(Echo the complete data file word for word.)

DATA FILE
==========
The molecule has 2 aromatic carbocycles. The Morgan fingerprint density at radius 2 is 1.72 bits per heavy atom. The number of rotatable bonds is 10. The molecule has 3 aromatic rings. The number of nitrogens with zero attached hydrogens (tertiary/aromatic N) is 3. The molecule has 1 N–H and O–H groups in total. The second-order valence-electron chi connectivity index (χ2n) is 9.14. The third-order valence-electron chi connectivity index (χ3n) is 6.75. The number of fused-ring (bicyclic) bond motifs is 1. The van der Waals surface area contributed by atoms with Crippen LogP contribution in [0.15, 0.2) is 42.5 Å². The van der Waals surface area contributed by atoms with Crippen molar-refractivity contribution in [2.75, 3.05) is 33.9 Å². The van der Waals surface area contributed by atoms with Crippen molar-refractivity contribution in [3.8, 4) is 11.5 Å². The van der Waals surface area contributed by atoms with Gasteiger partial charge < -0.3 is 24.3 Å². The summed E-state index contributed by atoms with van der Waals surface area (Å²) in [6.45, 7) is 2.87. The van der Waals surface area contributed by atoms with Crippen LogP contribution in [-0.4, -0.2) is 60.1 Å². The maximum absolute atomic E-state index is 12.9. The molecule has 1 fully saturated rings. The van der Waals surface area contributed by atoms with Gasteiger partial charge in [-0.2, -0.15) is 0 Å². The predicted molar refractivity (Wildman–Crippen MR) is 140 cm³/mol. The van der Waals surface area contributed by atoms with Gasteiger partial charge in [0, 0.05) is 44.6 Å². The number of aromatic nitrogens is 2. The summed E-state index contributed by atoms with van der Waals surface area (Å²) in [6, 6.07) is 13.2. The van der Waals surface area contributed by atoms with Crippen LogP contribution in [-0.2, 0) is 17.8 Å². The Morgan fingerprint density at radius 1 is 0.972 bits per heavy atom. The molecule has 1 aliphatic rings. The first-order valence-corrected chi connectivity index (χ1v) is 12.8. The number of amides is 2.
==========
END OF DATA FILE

The molecule has 2 aromatic carbocycles. The Morgan fingerprint density at radius 2 is 1.72 bits per heavy atom. The number of rotatable bonds is 10. The molecule has 3 aromatic rings. The number of nitrogens with zero attached hydrogens (tertiary/aromatic N) is 3. The molecule has 1 N–H and O–H groups in total. The second-order valence-electron chi connectivity index (χ2n) is 9.14. The third-order valence-electron chi connectivity index (χ3n) is 6.75. The number of fused-ring (bicyclic) bond motifs is 1. The van der Waals surface area contributed by atoms with Crippen LogP contribution in [0.15, 0.2) is 42.5 Å². The van der Waals surface area contributed by atoms with Crippen molar-refractivity contribution in [2.75, 3.05) is 33.9 Å². The van der Waals surface area contributed by atoms with Crippen molar-refractivity contribution in [3.8, 4) is 11.5 Å². The van der Waals surface area contributed by atoms with Gasteiger partial charge < -0.3 is 24.3 Å². The summed E-state index contributed by atoms with van der Waals surface area (Å²) in [6.45, 7) is 2.87. The van der Waals surface area contributed by atoms with Crippen LogP contribution in [-0.4, -0.2) is 60.1 Å². The maximum absolute atomic E-state index is 12.9. The molecule has 1 fully saturated rings. The van der Waals surface area contributed by atoms with Gasteiger partial charge in [-0.2, -0.15) is 0 Å². The predicted molar refractivity (Wildman–Crippen MR) is 140 cm³/mol. The van der Waals surface area contributed by atoms with Gasteiger partial charge in [0, 0.05) is 44.6 Å². The number of aromatic nitrogens is 2. The summed E-state index contributed by atoms with van der Waals surface area (Å²) in [6, 6.07) is 13.2. The van der Waals surface area contributed by atoms with Crippen LogP contribution in [-0.2, 0) is 17.8 Å². The Morgan fingerprint density at radius 1 is 0.972 bits per heavy atom. The molecule has 1 aliphatic rings. The first-order valence-corrected chi connectivity index (χ1v) is 12.8. The number of amides is 2.